______________________________________                Parts:______________________________________Charge:Di-isobutylene         310n-Butyl acrylate       1632-hydroxyethyl acrylate                  14Cumene hydroperoxide   3.5Process:That of Example 1, except polymerization                  Product yieldtemperature of 215 C. at 150 psig pressure.                  195 parts.The product was obtained afterstripping the unreacted monomers.______________________________________

The polymers of Examples 14-16 were evaluated as a plasticizer for poly(vinyl butyral) (PVB) resin. The evaluation data are described in Table V. The plasticizing properties of Examples 14-16 have been compared with commercially used plasticizer triethylene glycol di-2-ethylbutyrate (Table V). The plasticized PVB resins are especially useful as the interlayers in laminated safety glass in architectural and vehicle applications. The techniques for evaluating the plasticizer properties described in Table V are well known to those who are skilled in the art.

                                  TABLE V*__________________________________________________________________________Plasticizer at 45 phr            Triethylene GlycolNo. of Example  14   15    16    di-2-ethylbutyrate__________________________________________________________________________M-n             500  700   800   --Olefin          P3                P3                      DIB   --Olefin wt. - %  40   25    30    --Acrylate        EA/Ba                BA/2-HEA                      BA/2-HEA                            --           =1/1 =11.5/1                      =11.5/1                            --G-H Viscosity   G    K     M     --VCS Color       1    2     2     1Compatibility   C    C     C     CLow Temperature -18  -8    -5    -38Fluxibility, 135,000, C.Brittle Point, C.           -35  -38   -20   -66Volatility, 4 hrs/150 F.           0.90 0.60  0.75  0.5in air % lossHigh Humidity Spew, 4 C./7 Days           Slight                Def.  Def.+ Def.+Water Immersion 100 F./10 mins.           0.3  0.45  0.35  0.7% absorbed% Plasticizer extracted           1.10 0.90  0.7   0.9Tensile Strength, psi           3850 3000  3200  3000100% Modulus, psi           1320 850   1100  230% Ult. Elongation           305  285   290   235Clarity of Film Excellent                Good  Fair  Excellent__________________________________________________________________________ *PVB resin ("Butacite") was obtained from E. I. duPont Co. Application evaluation was carried out on 30 mil pressed sheet utilizing the procedur known to the art.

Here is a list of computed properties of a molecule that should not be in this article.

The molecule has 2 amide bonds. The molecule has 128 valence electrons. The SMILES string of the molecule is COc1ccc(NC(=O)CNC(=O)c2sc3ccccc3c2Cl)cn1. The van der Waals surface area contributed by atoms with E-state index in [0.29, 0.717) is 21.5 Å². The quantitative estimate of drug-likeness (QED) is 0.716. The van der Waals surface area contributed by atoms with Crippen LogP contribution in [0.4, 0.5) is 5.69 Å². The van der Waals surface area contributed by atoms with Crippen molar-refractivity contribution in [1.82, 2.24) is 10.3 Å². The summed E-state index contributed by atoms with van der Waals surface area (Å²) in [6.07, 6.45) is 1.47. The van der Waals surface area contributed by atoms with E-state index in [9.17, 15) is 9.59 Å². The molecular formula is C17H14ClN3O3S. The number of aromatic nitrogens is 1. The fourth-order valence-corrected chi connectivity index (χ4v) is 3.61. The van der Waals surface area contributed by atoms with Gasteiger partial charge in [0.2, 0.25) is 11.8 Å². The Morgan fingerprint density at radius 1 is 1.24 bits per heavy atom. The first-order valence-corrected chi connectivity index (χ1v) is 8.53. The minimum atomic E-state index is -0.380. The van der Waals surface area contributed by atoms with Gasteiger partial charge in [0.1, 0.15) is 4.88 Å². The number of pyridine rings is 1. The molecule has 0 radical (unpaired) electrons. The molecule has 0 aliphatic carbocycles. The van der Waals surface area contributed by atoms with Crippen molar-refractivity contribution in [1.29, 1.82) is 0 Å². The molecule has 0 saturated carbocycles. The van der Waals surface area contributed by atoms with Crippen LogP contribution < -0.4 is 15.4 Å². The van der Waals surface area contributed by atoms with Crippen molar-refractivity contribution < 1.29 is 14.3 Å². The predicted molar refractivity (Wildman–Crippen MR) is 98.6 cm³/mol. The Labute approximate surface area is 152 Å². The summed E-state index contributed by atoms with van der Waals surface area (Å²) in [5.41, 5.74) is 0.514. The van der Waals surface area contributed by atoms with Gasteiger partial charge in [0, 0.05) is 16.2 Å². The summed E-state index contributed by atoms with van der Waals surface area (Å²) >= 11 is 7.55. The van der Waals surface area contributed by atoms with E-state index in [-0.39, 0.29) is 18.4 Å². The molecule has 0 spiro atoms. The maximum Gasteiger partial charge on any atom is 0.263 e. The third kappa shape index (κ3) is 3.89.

The preparation technique of Example 1 was employed to prepare a polymer suitable for plasticization of PVC based on an α-olefin. To the reactor were charged

110 Parts (1.3 moles) hexene-1

700 Parts toluene

to the reactor was heated to 210 C. and to it was fed over four hours

334 Parts (3.74 moles) ethyl acrylate

195 Parts toluene

8.4 Parts cumene hydroperoxide

the reactor was heated an additional one-half hour at 210 C., cooled, vented, and the toluene, unreacted monomers and low volatiles stripped as in Example 1.